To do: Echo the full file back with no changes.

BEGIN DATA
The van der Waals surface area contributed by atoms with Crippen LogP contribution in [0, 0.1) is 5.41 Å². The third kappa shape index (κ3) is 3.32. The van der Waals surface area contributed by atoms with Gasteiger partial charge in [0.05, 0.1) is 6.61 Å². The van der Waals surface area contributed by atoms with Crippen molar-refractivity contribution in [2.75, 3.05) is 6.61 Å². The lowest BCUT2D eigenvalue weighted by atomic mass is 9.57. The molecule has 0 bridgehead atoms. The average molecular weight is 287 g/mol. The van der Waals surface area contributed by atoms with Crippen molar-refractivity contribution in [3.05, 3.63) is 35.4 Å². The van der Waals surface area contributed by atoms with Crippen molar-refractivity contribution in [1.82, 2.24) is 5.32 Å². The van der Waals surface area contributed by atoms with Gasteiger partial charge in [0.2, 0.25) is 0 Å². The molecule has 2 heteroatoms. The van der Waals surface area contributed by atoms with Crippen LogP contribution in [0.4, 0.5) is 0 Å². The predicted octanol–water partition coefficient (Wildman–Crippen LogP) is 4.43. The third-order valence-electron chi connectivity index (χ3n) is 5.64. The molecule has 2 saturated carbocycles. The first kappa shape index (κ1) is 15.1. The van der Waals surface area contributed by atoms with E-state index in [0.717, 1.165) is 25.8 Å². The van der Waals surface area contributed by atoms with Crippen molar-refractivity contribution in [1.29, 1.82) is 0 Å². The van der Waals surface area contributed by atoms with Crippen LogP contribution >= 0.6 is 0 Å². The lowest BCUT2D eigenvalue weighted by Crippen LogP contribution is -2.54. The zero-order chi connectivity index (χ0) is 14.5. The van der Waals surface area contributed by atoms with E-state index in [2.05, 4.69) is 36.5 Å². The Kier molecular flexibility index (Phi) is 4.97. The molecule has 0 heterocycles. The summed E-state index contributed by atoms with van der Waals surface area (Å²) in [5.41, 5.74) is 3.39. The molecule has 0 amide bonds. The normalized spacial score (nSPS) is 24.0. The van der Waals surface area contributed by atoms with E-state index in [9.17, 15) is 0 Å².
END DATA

The van der Waals surface area contributed by atoms with Crippen LogP contribution in [0, 0.1) is 5.41 Å². The third kappa shape index (κ3) is 3.32. The van der Waals surface area contributed by atoms with Gasteiger partial charge in [0.05, 0.1) is 6.61 Å². The van der Waals surface area contributed by atoms with Crippen molar-refractivity contribution in [2.75, 3.05) is 6.61 Å². The lowest BCUT2D eigenvalue weighted by atomic mass is 9.57. The molecule has 0 bridgehead atoms. The average molecular weight is 287 g/mol. The van der Waals surface area contributed by atoms with Crippen molar-refractivity contribution in [3.05, 3.63) is 35.4 Å². The van der Waals surface area contributed by atoms with Crippen molar-refractivity contribution in [1.82, 2.24) is 5.32 Å². The van der Waals surface area contributed by atoms with Gasteiger partial charge in [0.2, 0.25) is 0 Å². The molecule has 2 heteroatoms. The van der Waals surface area contributed by atoms with Crippen LogP contribution in [0.4, 0.5) is 0 Å². The predicted octanol–water partition coefficient (Wildman–Crippen LogP) is 4.43. The third-order valence-electron chi connectivity index (χ3n) is 5.64. The molecule has 2 saturated carbocycles. The first kappa shape index (κ1) is 15.1. The van der Waals surface area contributed by atoms with E-state index in [0.717, 1.165) is 25.8 Å². The van der Waals surface area contributed by atoms with Crippen molar-refractivity contribution in [1.29, 1.82) is 0 Å². The van der Waals surface area contributed by atoms with Crippen LogP contribution >= 0.6 is 0 Å². The lowest BCUT2D eigenvalue weighted by Crippen LogP contribution is -2.54. The zero-order chi connectivity index (χ0) is 14.5. The van der Waals surface area contributed by atoms with E-state index in [2.05, 4.69) is 36.5 Å². The Kier molecular flexibility index (Phi) is 4.97. The molecule has 0 heterocycles. The summed E-state index contributed by atoms with van der Waals surface area (Å²) in [5.41, 5.74) is 3.39. The molecule has 0 amide bonds. The normalized spacial score (nSPS) is 24.0. The van der Waals surface area contributed by atoms with E-state index in [9.17, 15) is 0 Å².